[1] Power is alternatively known as: the ‘system’, the powers that be, the man, institutional power, and the status-quo, among other things.

[2] NoTW – ‘Not of This World’ is an odd consumer expression of passages like Romans 12:1-2, John 15:19, John 17:14 & 16, John 18:36, Colossians 3:2, Philippians 3:20-21, Ephesians 6:12, and 1 John 2:15-17.

Change the Past, Present, and Future

I just wrapped up a 3 week series on change with a sermon called “I would prefer not to”.

The first week we asked “Can the past save us?” The answer is ‘no’.

The next week talk about “the Life of the Ages” which is so much more than eternal life. We looked at how Jesus updated present religious practices in his time.

This past week was a 4-layered experiment with responding to change.

The videos are here – you can also listen to the podcast audio if you prefer (below)

Past (can it save us?)

Present (Life of the Ages)

Future (I would prefer not to)

Podcast Audio

Real Fake HyperReal Cynicism

It can be difficult navigating our hyperreal, liquid, fluid digital culture with any amount of discernment and sincerity. Disney Land is plastic and fabricated while branding itself the ‘happiest place on earth’.

Vampires, Zombies, Super Heroes and demonic exorcisms populate our movie theaters. Comedians are great at doing caricatures of TV preachers and faith healers. Surely there is something real somewhere in all of this.

In this 10 min video I use Rumsfeld’s ‘Known Unknowns’ as a model (and Zizek’s addition) to propose an idea about the Real/Real, Fake/Real, Real/Fake and Fake/Fake.

I’m working off of Jean Baudrillard and Umberto Eco in looking at the hyperreal.

Let me know what you think!

Maybe the Mayans were right!

In all of the hub-bub surrounding the Mayan apocalypse that came and went without incident, it was tough to resist the funny one-liner on Facebook and Twitter. We have become so calloused against the doomsday predictions that have fueled the religious airwaves, TV broadcasts and book sales of the last 30 years.

I get that. I came to faith during the cold-war in the heyday of characters like Hal Lidsay, Harold Camping and the Left-Behind phenomenon. Y2K was a bust and everyone was holding on for the December 2012 end of the Mayan calendar.  But I’m afraid that in our hurry to make funny quips we may have missed something important:

This actually could be the end of time.

It is similar the snark-fest regarding the Hostess bankruptcy and the end of Ding-Dongs and Twinkies.  Lost in all of the jokes was the reality of unjust labor practices by the cooperate execs of Hostess who, even at the end when massive layoffs could have been averted, continued to pay themselves ridiculous salaries and bonuses.

Hostess stole money from it’s workers pensions to use for things like operations – the whole while paying millions of dollars in bonuses to it’s 19 executives who were leading it into bankruptcy.

We didn’t address the illegal, and unjust practices of the mis-management, I suspect, because  there were just too many jokes to be made about Twinkies.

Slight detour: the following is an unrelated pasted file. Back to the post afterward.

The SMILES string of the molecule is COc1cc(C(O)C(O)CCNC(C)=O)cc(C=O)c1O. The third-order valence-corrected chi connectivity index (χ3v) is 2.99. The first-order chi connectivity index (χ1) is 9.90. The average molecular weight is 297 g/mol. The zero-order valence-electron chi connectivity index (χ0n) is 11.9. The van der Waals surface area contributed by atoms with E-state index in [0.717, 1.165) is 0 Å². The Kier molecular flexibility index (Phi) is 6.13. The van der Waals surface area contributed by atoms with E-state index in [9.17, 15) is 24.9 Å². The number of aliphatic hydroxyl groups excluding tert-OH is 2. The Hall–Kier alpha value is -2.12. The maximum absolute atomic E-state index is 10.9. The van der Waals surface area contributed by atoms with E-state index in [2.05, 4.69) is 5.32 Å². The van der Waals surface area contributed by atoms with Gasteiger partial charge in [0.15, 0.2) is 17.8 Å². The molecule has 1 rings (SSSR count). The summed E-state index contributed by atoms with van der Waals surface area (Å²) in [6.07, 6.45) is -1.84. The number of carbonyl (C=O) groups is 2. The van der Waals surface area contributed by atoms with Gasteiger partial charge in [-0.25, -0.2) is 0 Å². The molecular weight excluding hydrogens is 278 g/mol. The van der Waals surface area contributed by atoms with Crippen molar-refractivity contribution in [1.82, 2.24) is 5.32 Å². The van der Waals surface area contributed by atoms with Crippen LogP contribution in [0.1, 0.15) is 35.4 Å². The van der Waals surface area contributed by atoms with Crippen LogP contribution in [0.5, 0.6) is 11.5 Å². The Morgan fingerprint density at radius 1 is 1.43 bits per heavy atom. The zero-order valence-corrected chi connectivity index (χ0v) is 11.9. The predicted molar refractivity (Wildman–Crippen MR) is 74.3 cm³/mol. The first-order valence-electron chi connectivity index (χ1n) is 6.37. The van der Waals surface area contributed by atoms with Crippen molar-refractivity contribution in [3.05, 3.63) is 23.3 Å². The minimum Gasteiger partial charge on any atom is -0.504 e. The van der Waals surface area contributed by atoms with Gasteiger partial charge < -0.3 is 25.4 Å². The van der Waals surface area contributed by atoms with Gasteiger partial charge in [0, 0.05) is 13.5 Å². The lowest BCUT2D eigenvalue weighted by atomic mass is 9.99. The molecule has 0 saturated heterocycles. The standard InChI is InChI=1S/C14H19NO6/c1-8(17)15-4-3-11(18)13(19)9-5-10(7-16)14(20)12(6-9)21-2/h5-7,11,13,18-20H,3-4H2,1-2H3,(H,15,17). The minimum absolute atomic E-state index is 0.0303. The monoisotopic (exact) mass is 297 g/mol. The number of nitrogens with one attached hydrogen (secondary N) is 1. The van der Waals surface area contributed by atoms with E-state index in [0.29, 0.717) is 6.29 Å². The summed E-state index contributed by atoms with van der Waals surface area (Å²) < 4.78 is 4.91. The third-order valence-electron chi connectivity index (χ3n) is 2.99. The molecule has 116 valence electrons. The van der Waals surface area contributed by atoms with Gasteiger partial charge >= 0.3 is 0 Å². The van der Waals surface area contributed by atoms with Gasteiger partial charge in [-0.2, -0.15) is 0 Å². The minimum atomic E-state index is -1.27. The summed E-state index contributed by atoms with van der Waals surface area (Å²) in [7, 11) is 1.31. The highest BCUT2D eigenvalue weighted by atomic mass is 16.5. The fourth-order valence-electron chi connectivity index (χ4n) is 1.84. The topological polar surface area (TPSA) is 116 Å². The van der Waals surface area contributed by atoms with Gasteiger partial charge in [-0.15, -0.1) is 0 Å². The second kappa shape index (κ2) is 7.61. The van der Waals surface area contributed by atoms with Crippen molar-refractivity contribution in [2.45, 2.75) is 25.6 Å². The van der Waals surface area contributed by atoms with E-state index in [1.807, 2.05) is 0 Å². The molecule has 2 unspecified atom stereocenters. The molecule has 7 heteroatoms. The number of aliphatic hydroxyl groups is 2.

It appears that a similar scenario has blinded us to the reality of the Mayan calendar.

Never mind that the Mayans didn’t predict an end-of-the-world on the actual day – only that the calendar ended. 
Never mind how the ancient people may have conceived of the cyclical nature of time.
Never mind the odd fascination that descendants of European colonist have with indigenous artifacts from a genocidally exterminated people.

Jokes about the Mayans provided too many punchlines.

The Mayans were made a joke. 

But, like the Hostess bankruptcy, I wonder if a much bigger issue was ignored in the flurry of Facebook snark and apocalyptic themed parties.

What was lost in all the end-of-the-world banter was a sobering look at the realties that we face as humanity and that, if one had ears to hear, would sound an alarming warning signal that the world as we know is in real crisis.

I fear that like the proverbial frog in a kettle, that we have slowly adjusted and grown comfortable in rising temperature of the water and have failed to acknowledge that things might soon boil over.

Just take three areas

  • Economy
  • Environment
  • Military Tensions

Long ago, I left-behind the reading of Revelation that causes so many to live in fear of an impending catastrophe. But I’m not sure that people of faith can afford to grow comfortable thinking that the world we see is in it’s final form. Capitalism, Democracy and Nation-States are assumed to be the as-is realities on the planet.

 Zizek is oft-quoted as saying Christians are fascinated with the end of the world because it is easier to imagine life ceasing to exist on planet earth than it is for Christians to imagine an economy after capitalism.

 Global capitalism has bankrupted itself. The European Union (with countries like Greece and Spain) is in real trouble. The American economy is being exposed with its massive debts and downgraded dollar. China has mixed capitalism in with a form of communism – and a massive population – in a way that leaves most experts baffled.

 The environment is being degridated. It is conceivable that our ground water could be toxified, our warming oceans could cause extinction of the seafood we eat, and our thirst for easy energy (what the Frack are we doing?) could have repercussions that would make the planet uninhabitable for the human species.*

 That is all before nuclear fallout. Tensions is the middle east, America’s admittedly endless war on terror, and desperate global disparity are now more consequential than ever.**

It one takes the failing global economy, the toxification of the environment and the realities of perpetual war – maybe the Mayans weren’t wrong after all.

Maybe we have moved into the end of time.


* The practice of ‘mountian-top’ removal in places like West Virginia coal is instructive about environmental impacts.
** The Isreal-Palestine conflict and America’s role are especially illuminating.